“We were kids without fathers, so we found our fathers on wax and on the streets and in history, and in a way, that was a gift. We got to pick and choose the ancestors who would inspire the world we were going to make for ourselves. That was part of the ethos of that time and place, and it got built in to the culture we created. Rap took the remnants of a dying society and created something new. Our fathers were gone, usually because they just bounced, but we took their old records and used them to build something fresh.”

    Thursday, November 18, 2010

    In Praise of Small Gifts

    I'm blessed to have exchange students from Russia and Germany in my classroom. Both are intelligent, talented, personable, and have a lust for life. Needless to say, they make our school a better place, and they're constantly inspiring me.

    These students are probably growing tired of me asking questions about the food of their countries. However, they patiently answer my culinary questions.

    Last week the student from Germany received a care package from home, and the student gave me this:

    A gift like this isn't received lightly. It meant a lot to me that this girl who is over 4,500 miles from home and who probably craved the tastes of home unselfishly offered me one of her chocolate bars.

    I took the chocolate bar home and shared with my family because a gift like this should always be shared. Plus food tastes better when it's shared. After tasting the chocolate bar we agreed that it was better than a Hershey bar. The Milka bar was creamier than it's American counterparts.

    This experience reminded me that a small gift can make an individual's day, so during the next few days I will bestow small gifts to unsuspecting individuals. I'll be like a much smaller scale Oprah. In future posts, I will document this little social experiment.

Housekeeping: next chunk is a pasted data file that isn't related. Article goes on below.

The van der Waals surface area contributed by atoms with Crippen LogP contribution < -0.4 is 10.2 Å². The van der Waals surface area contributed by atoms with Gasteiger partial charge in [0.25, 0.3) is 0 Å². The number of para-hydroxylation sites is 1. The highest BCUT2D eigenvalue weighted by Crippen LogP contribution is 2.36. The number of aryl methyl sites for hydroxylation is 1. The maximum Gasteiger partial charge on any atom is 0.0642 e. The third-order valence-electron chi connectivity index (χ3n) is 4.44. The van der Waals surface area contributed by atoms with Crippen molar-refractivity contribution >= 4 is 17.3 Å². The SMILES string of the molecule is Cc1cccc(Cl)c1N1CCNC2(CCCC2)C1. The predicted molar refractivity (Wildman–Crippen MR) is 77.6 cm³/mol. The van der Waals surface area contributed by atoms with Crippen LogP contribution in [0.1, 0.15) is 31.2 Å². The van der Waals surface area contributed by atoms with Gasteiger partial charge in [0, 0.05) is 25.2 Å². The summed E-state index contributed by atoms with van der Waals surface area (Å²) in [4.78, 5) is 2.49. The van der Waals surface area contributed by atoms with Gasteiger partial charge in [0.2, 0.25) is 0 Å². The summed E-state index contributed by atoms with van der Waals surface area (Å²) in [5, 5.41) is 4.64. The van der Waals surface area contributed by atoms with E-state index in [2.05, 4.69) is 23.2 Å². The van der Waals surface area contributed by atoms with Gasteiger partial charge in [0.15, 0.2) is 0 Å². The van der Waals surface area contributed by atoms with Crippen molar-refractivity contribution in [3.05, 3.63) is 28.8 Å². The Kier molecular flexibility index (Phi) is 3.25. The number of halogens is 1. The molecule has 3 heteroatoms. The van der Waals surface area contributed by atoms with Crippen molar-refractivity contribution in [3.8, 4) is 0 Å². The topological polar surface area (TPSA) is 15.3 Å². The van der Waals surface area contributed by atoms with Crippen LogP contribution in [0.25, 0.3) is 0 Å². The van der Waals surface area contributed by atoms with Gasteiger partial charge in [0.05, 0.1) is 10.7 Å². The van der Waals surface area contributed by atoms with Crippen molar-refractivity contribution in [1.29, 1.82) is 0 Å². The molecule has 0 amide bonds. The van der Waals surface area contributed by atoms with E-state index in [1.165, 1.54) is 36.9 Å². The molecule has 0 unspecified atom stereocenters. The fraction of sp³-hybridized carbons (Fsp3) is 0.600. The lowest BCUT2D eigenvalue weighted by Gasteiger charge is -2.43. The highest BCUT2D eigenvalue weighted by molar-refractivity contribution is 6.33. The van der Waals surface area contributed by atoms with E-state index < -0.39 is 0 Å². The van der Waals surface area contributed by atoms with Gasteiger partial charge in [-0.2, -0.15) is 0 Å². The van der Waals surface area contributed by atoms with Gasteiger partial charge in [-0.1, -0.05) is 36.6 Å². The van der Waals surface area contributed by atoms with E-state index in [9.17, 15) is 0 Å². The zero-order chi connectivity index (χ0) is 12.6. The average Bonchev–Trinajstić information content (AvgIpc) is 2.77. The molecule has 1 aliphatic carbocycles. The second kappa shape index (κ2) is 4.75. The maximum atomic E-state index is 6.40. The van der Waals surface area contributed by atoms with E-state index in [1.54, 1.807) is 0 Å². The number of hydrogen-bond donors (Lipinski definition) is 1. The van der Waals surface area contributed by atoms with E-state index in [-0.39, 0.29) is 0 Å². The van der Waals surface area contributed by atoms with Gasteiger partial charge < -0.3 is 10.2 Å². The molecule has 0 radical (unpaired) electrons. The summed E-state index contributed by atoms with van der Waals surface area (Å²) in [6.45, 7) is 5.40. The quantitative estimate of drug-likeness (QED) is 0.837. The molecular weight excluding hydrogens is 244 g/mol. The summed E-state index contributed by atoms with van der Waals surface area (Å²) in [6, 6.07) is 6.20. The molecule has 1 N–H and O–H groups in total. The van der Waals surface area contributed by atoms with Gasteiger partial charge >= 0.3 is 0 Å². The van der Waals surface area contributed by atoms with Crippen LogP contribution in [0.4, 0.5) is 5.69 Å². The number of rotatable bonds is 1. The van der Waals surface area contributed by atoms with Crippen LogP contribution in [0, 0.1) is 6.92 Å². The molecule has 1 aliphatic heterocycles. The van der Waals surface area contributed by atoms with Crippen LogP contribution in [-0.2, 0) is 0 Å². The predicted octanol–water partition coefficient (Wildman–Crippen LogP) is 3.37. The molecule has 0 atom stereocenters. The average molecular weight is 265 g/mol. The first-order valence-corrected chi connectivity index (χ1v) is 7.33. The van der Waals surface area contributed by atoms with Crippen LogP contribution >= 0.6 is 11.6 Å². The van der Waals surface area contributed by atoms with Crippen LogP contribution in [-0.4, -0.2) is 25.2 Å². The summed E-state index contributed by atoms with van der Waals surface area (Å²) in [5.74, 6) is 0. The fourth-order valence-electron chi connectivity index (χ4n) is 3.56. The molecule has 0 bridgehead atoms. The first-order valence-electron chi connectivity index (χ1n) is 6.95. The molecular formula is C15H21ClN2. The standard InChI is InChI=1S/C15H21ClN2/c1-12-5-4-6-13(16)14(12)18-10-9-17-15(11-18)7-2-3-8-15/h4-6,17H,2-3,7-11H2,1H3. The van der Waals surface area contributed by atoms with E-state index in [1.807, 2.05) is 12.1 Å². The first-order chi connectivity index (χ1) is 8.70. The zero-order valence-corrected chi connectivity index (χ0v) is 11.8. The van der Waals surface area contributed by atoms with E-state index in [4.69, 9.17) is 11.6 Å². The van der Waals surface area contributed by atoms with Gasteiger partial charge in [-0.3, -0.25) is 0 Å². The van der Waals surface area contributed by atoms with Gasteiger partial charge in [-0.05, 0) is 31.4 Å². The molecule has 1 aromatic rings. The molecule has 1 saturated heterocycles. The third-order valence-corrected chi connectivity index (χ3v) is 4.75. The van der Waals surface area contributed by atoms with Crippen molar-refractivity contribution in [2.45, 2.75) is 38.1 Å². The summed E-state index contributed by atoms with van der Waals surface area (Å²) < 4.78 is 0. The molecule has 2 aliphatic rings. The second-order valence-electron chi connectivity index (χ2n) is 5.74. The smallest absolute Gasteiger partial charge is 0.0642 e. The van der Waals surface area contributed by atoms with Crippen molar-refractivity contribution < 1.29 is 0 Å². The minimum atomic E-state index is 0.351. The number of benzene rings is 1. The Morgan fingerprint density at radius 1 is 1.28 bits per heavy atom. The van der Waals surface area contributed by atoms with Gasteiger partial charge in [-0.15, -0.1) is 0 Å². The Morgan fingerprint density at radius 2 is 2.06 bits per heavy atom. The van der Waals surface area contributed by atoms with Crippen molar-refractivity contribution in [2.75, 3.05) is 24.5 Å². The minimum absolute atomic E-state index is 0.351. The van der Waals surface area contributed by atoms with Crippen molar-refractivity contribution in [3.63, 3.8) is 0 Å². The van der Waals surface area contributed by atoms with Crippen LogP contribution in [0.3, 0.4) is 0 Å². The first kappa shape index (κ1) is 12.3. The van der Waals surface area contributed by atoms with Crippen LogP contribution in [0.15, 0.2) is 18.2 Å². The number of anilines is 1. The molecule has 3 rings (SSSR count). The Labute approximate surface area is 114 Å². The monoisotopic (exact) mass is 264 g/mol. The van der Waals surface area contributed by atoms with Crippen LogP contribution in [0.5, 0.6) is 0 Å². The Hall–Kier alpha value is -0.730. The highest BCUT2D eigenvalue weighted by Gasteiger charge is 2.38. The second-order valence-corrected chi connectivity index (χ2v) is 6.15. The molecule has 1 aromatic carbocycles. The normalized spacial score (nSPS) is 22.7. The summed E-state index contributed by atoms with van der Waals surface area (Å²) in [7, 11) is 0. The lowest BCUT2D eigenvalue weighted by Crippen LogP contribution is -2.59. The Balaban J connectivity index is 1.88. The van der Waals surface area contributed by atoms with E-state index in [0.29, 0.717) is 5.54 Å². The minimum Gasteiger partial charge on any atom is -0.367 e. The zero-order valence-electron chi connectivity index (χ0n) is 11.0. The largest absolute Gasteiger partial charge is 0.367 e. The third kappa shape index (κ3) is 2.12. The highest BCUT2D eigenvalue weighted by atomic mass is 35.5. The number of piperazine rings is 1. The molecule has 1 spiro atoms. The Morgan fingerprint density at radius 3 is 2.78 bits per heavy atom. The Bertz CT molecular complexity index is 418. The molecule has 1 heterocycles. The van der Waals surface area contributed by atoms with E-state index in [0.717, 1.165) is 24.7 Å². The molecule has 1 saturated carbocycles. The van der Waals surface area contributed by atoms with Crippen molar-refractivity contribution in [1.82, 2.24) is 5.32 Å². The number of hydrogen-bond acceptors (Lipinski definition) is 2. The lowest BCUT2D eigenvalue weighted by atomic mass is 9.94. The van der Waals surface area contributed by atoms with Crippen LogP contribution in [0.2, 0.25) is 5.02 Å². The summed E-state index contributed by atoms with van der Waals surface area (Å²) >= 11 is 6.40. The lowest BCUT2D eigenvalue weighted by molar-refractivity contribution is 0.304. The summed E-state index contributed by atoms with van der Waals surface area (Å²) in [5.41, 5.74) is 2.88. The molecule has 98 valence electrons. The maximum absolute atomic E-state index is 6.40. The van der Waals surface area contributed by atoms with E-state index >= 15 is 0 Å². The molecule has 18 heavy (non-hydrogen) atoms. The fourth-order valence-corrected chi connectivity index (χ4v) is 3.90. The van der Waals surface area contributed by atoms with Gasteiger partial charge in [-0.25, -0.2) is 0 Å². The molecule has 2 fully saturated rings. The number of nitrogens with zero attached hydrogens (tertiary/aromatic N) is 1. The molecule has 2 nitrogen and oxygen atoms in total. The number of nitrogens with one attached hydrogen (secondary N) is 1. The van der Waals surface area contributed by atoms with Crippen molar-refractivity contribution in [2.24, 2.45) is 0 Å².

take care,

    PS . . . I plan on posting an interview with each of the exchange students. Look for it in the near future.

    Tuesday, November 16, 2010

    Ham & Beans or Ham & Bean Soup

    A marriage is a culinary union. I've even proposed that wedding vows acknowledged this in order to help preserve the marriage when taste buds clash. Sometimes that union offers a stark contrast, like the vegetarian Jew who marries the Southern Bubba. However, often often the subtle differences stir up minor arguments over questions like: How many beans go into a pot of chili? What bourbon should take center stage in the liquor cabinet? Do raisins belong on cookies? What is the ideal ratio for the perfect margarita?

    In our household culinary harmony usually exists, but the occasional disagreement surfaces.

    Exhibit A:

    Early in our marriage, I casually mentioned that I was hungry for ham and beans. Since my wife is a kind soul, she fixed me ham and beans for supper. However, when she set the bowl in front of me, I could see my disappointed reflection in the broth.

    "What is this?" I asked.

    "Ham and Bean soup," replied my wife.

    I trolled my spoon through the bowl, attempting to find a bean, "Where are the beans?"

    "I let the soup boil too long and they disintegrated," she said.

    "Oh," I said.

    Then I politely explained my disappointment. I told her about the ham and beans of my youth, a dish that was more a stew than a soup. My ham and beans consisted of more beans than broth and was a hearty affair. Spending my evening looking for a single bean in a bowl of ham and bean soup was more of a dainty affair. I prefer hearty.

    Since that moment, I've learned to do dainty, and I enjoy my wife's ham and bean soup. It's something I look forward to this time of year. I'm OK waving the white flag with this culinary battle, but I refuse to give up any ground when it comes to boiled summer sausage.

    Ham and Bean Soup


    • 1 cup dry 15 navy or Great Northern beans, rinsed (If you want to use canned beans, that would be fine.)
    • 1 to 1 1/2 cups chopped cooked ham
    • 1 large onion, chopped
    • 1 cup sliced celery
    • 1 teaspoon dried thyme 1/2 teaspoon ground black pepper
    • 1 can of diced tomatoes
    • 4 cups water
    • 1 bay leaf

    1. Rinse beans. In a 4-quart Dutch oven combine beans and 4 cups water. Bring to boiling; reduce heat. Simmer, uncovered, for 2 minutes. Remove from heat. Cover and let stand for 1 hour. (Or, place beans in water in Dutch oven. Cover and let soak in a cool place for 6 to 8 hours or overnight.) Drain and rinse beans; set aside.